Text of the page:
Words by Kavina.
Digital streaming revenue may have majorly revived the music industry after the awkward R.I.P a.k.a rip CD situation and emergence of peer-to-peer file sharing, but if you’re an independent artist yet to surf the mainstream pipeline, digital streaming means something completely different.
We thought we’d get some firsthand street perspective from Romanie, our solo songbird, delicate songwriter, and Muso content moderator to see how streaming plays a part in her music journey as an indie artist.
It takes a lot to make a dollar.
Streaming doesn’t equal currency unless you can coast on your acclaim, It takes a few hundred stream counts to earn a dollar on Spotify, which was one of the first prominent names in digital stream membership sites, with only $0.004 per stream to share amongst you, your collaborators, record label or distributors.
Romanie: My main audience uses Spotify and I admit that I hate it and love it at the same time. I know I won’t be making huge money because you earn between $0.00331 and $0.00437 (which is horrendous if you look at it like that) per stream, but it’s still the mainly used streaming platform so gives me the most direct audience access to my songs.
The major players in streaming site won’t give you equal play count potential
Though Youtube gives you access to the most song play potential it compensates the least with $0.0006 per stream, with Apple music sitting at $0.007, and Napster ironically comes in as the most generous with $0.019 per stream, though ironically, has the least song play usage.
You’ll definitely end up going through a distributor as they’ll have access to the major streaming markets.
Sites like Ditto, Tunecore, CD Baby and Distrokid are the most popular but you’ll have to do your homework if you need distribution for Juno or Beatport for example because some sites have a more indie following while others factor in an electronic music market as well as social media sites like TikTok.
Which distribution sites have you used for your digital streaming?
Romanie: I released my first EP through Distrokid, which is one of the main independent music distributors. A Lot of people in Europe and America use Distrokid and they distributed my album to the main channels. Through one click my EP was on the key players such as Spotify, Apple Music, Amazon, YouTube, Deezer, iTunes, TikTok (yep), IG.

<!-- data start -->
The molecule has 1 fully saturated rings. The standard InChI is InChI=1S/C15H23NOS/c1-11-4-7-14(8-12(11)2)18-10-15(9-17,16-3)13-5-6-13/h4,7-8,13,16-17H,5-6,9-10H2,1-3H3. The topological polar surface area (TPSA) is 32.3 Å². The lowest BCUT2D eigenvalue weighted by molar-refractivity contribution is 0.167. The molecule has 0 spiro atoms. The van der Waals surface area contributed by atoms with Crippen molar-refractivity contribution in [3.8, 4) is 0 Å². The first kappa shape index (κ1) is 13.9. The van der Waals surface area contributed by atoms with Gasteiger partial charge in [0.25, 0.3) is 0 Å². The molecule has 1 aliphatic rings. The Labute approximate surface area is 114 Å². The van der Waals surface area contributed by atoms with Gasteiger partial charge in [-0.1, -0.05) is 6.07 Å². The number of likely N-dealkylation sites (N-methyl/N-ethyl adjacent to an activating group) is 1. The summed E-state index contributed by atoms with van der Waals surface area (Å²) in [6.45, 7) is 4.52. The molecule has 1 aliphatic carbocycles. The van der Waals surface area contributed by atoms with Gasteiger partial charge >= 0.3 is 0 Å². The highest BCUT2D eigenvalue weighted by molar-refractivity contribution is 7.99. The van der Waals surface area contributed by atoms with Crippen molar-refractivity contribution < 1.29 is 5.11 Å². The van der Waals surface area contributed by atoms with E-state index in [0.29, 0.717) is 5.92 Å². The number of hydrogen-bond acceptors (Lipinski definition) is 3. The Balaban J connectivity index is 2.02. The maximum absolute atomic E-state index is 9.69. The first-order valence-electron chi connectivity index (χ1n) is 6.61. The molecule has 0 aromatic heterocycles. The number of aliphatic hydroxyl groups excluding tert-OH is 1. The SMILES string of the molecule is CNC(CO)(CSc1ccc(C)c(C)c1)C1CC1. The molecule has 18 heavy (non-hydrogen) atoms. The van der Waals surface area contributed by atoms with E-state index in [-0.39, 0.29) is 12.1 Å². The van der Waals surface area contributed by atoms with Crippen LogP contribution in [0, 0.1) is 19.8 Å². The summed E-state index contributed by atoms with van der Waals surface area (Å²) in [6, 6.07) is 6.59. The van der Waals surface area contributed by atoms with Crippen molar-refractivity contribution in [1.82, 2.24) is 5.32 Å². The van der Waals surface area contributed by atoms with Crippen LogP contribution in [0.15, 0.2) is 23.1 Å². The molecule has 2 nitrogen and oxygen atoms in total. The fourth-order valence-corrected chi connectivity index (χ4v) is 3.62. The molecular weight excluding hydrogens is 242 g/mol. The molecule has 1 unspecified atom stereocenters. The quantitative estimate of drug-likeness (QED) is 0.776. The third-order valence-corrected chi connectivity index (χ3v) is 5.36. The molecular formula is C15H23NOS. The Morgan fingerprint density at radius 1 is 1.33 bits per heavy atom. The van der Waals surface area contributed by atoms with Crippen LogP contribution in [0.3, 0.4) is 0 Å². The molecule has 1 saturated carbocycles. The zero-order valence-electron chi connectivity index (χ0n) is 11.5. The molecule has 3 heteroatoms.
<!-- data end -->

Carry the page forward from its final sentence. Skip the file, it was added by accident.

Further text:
Have they been similarly beneficial?
Romanie: I think each streaming platform has its advantages and the lesser known tools can be very beneficial. I had my music uploaded to Shazam and when my song was played on the national radio in Belgium, I saw that a lot of people had shazamed it, which is great for promotion.
How much of your royalties come to you at the end of the day?
Romanie: This depends on your music distributors. Some will take commission on your song if they have helped you pitch your song to playlists etc, some like Distrokid let you keep all the streaming incomes. That is, minus the paypal fee to withdraw your money.
As an emerging artist, streaming services play a major role as a promotional feature for getting your music out into the world. It’s like the correlation of social media for showing you’re an artist making a profitable income.
Romanie: I feel like you are a ‘proper’ musician once you have your music up on Spotify. It’s like your professional business card to mention to venues ‘Hey, you can check me out on Spotify’. For a lot of artists, physical cds and vinyls are not really a thing anymore because it’s super expensive - so streaming has become the main way for them to distribute their music.
How much does digital streaming play a part in your music income strategy?
Romanie: At the moment (unless there would be a miracle Spotify playlist landing), I don’t really see digital streaming as an income stream for my music project. It’s more so as a promotional platform to reach a new audience and have my music reach all parts of the world. It’s really cool to see your music being streamed in countries that you haven’t even visited yet!
Since there’s a lot of competition with streaming benefits, do you think it could become profitable one day?
Romanie: I do believe it’s a little sad that (emerging) musicians need to look at streaming platforms as a purely promotional tool because streaming brings so little money back to the artist. There are a heap of petitions going around to change this and I hope the tide will turn around soon so musicians can be paid better through streaming.